Output Formats for Numbers
ScientificForm[expr]  print all numbers in scientific notation 
EngineeringForm[expr]  print all numbers in engineering notation (exponents divisible by 3) 
AccountingForm[expr]  print all numbers in standard accounting format 
Output formats for numbers.
These numbers are given in the default output format. Large numbers are given in scientific notation.
Out[1]=  

This gives the numbers in engineering notation, with exponents arranged to be multiples of three.
Out[3]//EngineeringForm= 
 

In accounting form, negative numbers are given in parentheses, and scientific notation is never used.
Out[4]//AccountingForm= 
 

NumberForm[expr,tot]  print at most tot digits of all approximate real numbers in expr 
ScientificForm[expr,tot]  use scientific notation with at most tot digits 
EngineeringForm[expr,tot]  use engineering notation with at most tot digits 
Controlling the printed precision of real numbers.
Here is ^{9} to 30 decimal places.
Out[5]=  

Options for number formatting.
All the options in the table except the last one apply to both integers and approximate real numbers.
All the options can be used in any of the functions
NumberForm,
ScientificForm,
EngineeringForm and
AccountingForm. In fact, you can in principle reproduce the behavior of any one of these functions simply by giving appropriate option settings in one of the others. The default option settings listed in the table are those for
NumberForm.
This gives an explicit plus sign for positive numbers, and uses  in place of a decimal point.
Out[10]//NumberForm= 
 

When
Mathematica prints an approximate real number, it has to choose whether scientific notation should be used, and if so, how many digits should appear to the left of the decimal point. What
Mathematica does is first to find out what the exponent would be if scientific notation were used, and one digit were given to the left of the decimal point. Then it takes this exponent, and applies any function given as the setting for the option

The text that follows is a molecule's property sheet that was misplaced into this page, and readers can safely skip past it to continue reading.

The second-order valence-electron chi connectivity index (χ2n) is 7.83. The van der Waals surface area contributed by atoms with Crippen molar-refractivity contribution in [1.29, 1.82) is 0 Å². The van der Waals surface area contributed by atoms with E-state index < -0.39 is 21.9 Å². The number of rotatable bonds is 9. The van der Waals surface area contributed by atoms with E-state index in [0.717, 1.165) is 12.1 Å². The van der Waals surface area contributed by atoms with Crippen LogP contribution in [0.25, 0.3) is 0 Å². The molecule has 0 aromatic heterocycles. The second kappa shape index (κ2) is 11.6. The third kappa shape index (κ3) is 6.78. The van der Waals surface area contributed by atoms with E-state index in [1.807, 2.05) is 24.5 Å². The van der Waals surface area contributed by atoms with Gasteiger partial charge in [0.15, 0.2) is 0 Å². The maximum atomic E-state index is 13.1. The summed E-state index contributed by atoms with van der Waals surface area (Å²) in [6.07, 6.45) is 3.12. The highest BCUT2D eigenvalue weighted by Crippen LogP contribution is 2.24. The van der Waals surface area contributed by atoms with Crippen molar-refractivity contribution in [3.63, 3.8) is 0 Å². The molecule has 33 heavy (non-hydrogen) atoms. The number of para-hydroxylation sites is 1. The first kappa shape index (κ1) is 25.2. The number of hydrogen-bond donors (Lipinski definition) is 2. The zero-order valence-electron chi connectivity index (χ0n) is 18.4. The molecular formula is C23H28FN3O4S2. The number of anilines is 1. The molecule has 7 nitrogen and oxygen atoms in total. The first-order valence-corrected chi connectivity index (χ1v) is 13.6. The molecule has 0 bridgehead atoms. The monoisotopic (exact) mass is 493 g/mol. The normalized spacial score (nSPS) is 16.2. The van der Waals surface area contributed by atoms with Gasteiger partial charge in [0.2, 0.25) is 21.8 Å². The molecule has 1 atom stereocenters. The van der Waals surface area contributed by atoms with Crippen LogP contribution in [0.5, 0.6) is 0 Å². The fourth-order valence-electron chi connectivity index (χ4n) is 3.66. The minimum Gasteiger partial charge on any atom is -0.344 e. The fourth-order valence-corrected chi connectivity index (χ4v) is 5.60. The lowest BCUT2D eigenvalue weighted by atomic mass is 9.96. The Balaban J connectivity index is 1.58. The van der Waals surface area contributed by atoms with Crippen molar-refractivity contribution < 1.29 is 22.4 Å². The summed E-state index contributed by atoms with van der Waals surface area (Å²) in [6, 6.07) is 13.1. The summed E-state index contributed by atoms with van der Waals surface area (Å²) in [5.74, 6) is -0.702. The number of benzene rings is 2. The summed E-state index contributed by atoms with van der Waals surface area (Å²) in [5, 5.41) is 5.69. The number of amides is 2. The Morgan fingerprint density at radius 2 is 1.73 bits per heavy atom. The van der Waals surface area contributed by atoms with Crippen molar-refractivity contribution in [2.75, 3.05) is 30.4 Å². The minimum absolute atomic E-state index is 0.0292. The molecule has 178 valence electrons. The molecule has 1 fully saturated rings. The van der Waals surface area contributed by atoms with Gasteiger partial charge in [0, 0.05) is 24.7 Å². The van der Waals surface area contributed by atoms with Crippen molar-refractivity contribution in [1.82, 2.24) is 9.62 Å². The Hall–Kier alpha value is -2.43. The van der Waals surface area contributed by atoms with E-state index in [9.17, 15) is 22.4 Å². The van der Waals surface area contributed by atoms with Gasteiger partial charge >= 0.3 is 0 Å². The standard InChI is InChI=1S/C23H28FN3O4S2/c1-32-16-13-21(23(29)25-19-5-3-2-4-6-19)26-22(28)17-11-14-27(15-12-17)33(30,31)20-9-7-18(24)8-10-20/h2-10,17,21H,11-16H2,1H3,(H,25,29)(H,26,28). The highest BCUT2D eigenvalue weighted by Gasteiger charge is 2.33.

ExponentFunction. This function should return the actual exponent to be used, or
Null if scientific notation should not be used.
The default is to use scientific notation for all numbers with exponents outside the range 5 to 5.
Out[11]=  

Having determined what the mantissa and exponent for a number should be, the final step is to assemble these into the object to print. The option
NumberFormat allows you to give an arbitrary function which specifies the print form for the number. The function takes as arguments three strings: the mantissa, the base, and the exponent for the number. If there is no exponent, it is given as
"".
PaddedForm[expr,tot]  print with all numbers having room for tot digits, padding with leading spaces if necessary 
PaddedForm[expr,{tot,frac}]  print with all numbers having room for tot digits, with exactly frac digits to the right of the decimal point 
NumberForm[expr,{tot,frac}]  print with all numbers having at most tot digits, exactly frac of them to the right of the decimal point 
Column[{expr_{1},expr_{2},...}]  print with the expr_{i} left aligned in a column 
Controlling the alignment of numbers in output.
Whenever you print a collection of numbers in a column or some other definite arrangement, you typically need to be able to align the numbers in a definite way. Usually you want all the numbers to be set up so that the digit corresponding to a particular power of 10 always appears at the same position within the region used to print a number.
You can change the positions of digits in the printed form of a number by "padding" it in various ways. You can pad on the right, typically adding zeros somewhere after the decimal. Or you can pad on the left, typically inserting spaces in place of leading zeros.
This prints each number with room for a total of 7 digits, and with 4 digits to the right of the decimal point.
Out[18]//PaddedForm= 
 

With the default setting for the option
NumberPadding, both
NumberForm and
PaddedForm insert trailing zeros when they pad a number on the right. You can use spaces for padding on both the left and the right by setting
NumberPadding>{" ", " "}.
BaseForm[expr,b]  print with all numbers given in base b 
Printing numbers in other bases.
"Digits in Numbers" discusses how to enter numbers in arbitrary bases, and also how to get lists of the digits in a number.